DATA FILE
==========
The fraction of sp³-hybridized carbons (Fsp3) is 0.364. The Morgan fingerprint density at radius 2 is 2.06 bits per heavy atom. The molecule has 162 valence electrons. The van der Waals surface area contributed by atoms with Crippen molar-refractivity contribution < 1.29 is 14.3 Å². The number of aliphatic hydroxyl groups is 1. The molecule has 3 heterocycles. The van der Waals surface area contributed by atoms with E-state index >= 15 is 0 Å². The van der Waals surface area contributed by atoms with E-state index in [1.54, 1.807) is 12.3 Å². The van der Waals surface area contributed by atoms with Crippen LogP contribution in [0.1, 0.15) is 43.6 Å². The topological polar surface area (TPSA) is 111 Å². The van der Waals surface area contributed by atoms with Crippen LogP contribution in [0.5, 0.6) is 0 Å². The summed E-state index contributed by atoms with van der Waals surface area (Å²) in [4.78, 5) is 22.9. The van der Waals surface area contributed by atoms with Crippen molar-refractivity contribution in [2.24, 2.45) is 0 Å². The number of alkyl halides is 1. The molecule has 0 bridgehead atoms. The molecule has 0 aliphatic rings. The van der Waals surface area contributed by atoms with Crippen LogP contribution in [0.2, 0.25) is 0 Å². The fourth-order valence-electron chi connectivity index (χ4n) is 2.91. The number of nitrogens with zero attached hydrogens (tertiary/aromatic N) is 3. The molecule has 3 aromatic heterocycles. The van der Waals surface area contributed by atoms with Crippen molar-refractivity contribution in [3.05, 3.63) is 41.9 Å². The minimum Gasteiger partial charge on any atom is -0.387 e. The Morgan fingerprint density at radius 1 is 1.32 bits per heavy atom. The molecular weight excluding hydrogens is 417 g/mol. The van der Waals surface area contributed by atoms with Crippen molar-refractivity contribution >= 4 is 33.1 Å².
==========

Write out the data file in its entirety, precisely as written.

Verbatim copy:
The fraction of sp³-hybridized carbons (Fsp3) is 0.364. The Morgan fingerprint density at radius 2 is 2.06 bits per heavy atom. The molecule has 162 valence electrons. The van der Waals surface area contributed by atoms with Crippen molar-refractivity contribution < 1.29 is 14.3 Å². The number of aliphatic hydroxyl groups is 1. The molecule has 3 heterocycles. The van der Waals surface area contributed by atoms with E-state index >= 15 is 0 Å². The van der Waals surface area contributed by atoms with E-state index in [1.54, 1.807) is 12.3 Å². The van der Waals surface area contributed by atoms with Crippen LogP contribution in [0.1, 0.15) is 43.6 Å². The topological polar surface area (TPSA) is 111 Å². The van der Waals surface area contributed by atoms with Crippen LogP contribution in [0.5, 0.6) is 0 Å². The summed E-state index contributed by atoms with van der Waals surface area (Å²) in [4.78, 5) is 22.9. The van der Waals surface area contributed by atoms with Crippen molar-refractivity contribution in [2.24, 2.45) is 0 Å². The number of alkyl halides is 1. The molecule has 0 bridgehead atoms. The molecule has 0 aliphatic rings. The van der Waals surface area contributed by atoms with Crippen LogP contribution in [0.2, 0.25) is 0 Å². The fourth-order valence-electron chi connectivity index (χ4n) is 2.91. The number of nitrogens with zero attached hydrogens (tertiary/aromatic N) is 3. The molecule has 3 aromatic heterocycles. The van der Waals surface area contributed by atoms with Crippen molar-refractivity contribution in [3.05, 3.63) is 41.9 Å². The minimum Gasteiger partial charge on any atom is -0.387 e. The Morgan fingerprint density at radius 1 is 1.32 bits per heavy atom. The molecular weight excluding hydrogens is 417 g/mol. The van der Waals surface area contributed by atoms with Crippen molar-refractivity contribution >= 4 is 33.1 Å².